Talaud Islands

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Talaud Islands location
Talaud Islands location in North Sulawesi

Talaud Islands (Indonesian: Kepulauan Talaud) is a group of islands located north of Sulawesi island in Indonesia, north-east of the Sangihe Islands. The Talaud Islands are also the northernmost region of Eastern Indonesia, bordering Davao Region of the Philippines. The group, with a total area of 495 square miles (1,281 square km), includes Karakelong (the largest), Salebabu, Kaburuang, and numerous islets. The coast of Karakelong Island is steep except on the southern shore, which is fringed by a wide reef. The seven tiny Nanusa Islands lie north-east of Karakelong. Forested and with hills rising to 2,231 feet (680 metres)

Description

The islands were declared a regency of North Sulawesi in 2000, Kabupaten Kepulauan Talaud.

The largest islands of the Talaud group are Karakelang Island, Salibabu Island, Kabaruan, Karatung, Nanusa and Miangas islands. Population was 83,441 according to the 2010 census.[1]

Grouping Talaud together with Sangihe, there are 77 islands in the Talaud-Sangihe archipelagoes, of which 56 are inhabited. The total population of the Talaud and Sangihe islands was 209,574 in 2010.[1]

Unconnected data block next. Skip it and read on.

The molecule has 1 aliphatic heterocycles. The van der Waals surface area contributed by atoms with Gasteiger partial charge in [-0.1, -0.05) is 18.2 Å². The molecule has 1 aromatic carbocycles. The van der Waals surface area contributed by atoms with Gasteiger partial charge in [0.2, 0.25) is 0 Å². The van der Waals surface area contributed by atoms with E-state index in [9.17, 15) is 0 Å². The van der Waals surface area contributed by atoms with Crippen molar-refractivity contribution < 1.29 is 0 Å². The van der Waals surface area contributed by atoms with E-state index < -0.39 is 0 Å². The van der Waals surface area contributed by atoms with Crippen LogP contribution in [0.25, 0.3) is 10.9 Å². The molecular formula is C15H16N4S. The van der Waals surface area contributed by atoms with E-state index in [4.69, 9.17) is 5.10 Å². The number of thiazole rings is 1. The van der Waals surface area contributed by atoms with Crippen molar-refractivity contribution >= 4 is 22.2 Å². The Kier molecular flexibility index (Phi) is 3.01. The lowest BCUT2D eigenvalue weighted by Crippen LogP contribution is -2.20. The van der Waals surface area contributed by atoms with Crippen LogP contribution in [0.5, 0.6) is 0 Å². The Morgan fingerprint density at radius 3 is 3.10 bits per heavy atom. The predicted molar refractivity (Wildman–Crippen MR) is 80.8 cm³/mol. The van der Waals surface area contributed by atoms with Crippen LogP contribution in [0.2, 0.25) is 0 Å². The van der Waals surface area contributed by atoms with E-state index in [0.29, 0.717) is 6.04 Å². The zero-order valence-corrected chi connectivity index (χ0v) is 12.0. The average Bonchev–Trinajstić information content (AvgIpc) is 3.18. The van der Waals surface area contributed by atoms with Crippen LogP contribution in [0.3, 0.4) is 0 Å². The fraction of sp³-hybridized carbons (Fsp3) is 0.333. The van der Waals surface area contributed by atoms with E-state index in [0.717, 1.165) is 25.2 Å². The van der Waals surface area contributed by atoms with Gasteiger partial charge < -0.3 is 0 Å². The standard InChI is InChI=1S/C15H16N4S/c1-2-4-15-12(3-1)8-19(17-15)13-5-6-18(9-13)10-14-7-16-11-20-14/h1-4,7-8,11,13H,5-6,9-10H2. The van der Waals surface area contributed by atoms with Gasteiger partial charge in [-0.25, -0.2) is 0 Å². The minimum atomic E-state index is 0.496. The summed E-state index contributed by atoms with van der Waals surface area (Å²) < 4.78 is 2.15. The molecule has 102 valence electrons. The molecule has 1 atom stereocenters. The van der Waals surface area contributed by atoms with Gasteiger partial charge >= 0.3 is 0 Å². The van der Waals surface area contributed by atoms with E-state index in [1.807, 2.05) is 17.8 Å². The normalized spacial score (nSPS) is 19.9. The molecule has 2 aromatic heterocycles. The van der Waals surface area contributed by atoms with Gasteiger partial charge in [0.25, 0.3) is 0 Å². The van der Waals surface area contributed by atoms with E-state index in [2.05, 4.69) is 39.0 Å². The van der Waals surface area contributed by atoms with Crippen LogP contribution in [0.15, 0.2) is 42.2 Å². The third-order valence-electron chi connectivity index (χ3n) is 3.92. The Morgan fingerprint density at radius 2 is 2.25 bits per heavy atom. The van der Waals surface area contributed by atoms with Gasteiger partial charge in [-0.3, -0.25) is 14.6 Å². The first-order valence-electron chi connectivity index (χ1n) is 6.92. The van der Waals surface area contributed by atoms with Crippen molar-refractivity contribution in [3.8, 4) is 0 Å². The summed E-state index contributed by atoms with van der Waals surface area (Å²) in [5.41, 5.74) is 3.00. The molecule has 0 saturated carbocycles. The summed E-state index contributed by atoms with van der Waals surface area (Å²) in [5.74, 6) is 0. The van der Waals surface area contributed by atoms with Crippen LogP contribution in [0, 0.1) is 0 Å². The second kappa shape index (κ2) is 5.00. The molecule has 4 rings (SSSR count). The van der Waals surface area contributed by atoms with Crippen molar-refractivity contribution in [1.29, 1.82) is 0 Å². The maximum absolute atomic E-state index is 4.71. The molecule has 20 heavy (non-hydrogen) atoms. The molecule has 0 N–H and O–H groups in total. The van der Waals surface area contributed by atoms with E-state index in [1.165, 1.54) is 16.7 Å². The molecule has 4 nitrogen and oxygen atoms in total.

Most of the population are involved in agriculture, which includes coconuts, vanilla, nutmeg, and cloves. Numerous volcanoes produce very fertile volcanic soil on many of the islands.[2]

Talaud's capital is Melonguane.

Both Sangihe and Talaud have small airstrips serviced by Merpati Nusantara Airlines once a week.

The region is regularly rocked by large earthquakes and volcanic eruptions, as the Molucca Sea Plate is being consumed in both directions.[3]

As the regency is economically poor, the central government has agreed to construct a road of 91 km long with a budget of 14 billion Rupiah.[citation needed]

See also

References

  1. ^ a b "Indonesia population statistics". GeoHive.com. Retrieved 2015-06-12. 
  2. ^ "Sangihe Talaud Islands, North Sulawesi, Indonesia". North-sulawesi.org. Retrieved 2015-06-12. 
  3. ^ "Geology of the Talaud Islands, molucca sea collision zone, northeast Indonesia". Journal of Structural Geology. 3: 467–475. doi:10.1016/0191-8141(81)90046-8. Retrieved March 29, 2011. 

Coordinates: 4°05′31″N 126°46′05″E / 4.092°N 126.768°E / 4.092; 126.768


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